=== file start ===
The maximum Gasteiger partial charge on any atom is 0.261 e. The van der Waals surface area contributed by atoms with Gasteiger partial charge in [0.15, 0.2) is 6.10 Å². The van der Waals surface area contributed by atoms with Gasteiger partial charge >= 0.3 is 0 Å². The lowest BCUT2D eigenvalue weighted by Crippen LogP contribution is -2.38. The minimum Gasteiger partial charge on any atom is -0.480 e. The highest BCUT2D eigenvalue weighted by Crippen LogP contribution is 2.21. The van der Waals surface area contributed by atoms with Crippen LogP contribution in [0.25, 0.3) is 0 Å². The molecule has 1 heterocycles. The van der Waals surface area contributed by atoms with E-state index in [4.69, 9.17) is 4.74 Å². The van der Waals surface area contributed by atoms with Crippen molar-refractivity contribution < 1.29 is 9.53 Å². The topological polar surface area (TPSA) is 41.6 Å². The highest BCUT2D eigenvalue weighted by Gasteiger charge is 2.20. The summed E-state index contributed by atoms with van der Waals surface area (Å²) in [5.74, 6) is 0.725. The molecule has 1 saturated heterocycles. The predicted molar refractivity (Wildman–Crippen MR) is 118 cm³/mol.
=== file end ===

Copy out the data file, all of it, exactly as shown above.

The maximum Gasteiger partial charge on any atom is 0.261 e. The van der Waals surface area contributed by atoms with Gasteiger partial charge in [0.15, 0.2) is 6.10 Å². The van der Waals surface area contributed by atoms with Gasteiger partial charge >= 0.3 is 0 Å². The lowest BCUT2D eigenvalue weighted by Crippen LogP contribution is -2.38. The minimum Gasteiger partial charge on any atom is -0.480 e. The highest BCUT2D eigenvalue weighted by Crippen LogP contribution is 2.21. The van der Waals surface area contributed by atoms with Crippen LogP contribution in [0.25, 0.3) is 0 Å². The molecule has 1 heterocycles. The van der Waals surface area contributed by atoms with E-state index in [4.69, 9.17) is 4.74 Å². The van der Waals surface area contributed by atoms with Crippen molar-refractivity contribution < 1.29 is 9.53 Å². The topological polar surface area (TPSA) is 41.6 Å². The highest BCUT2D eigenvalue weighted by Gasteiger charge is 2.20. The summed E-state index contributed by atoms with van der Waals surface area (Å²) in [5.74, 6) is 0.725. The molecule has 1 saturated heterocycles. The predicted molar refractivity (Wildman–Crippen MR) is 118 cm³/mol.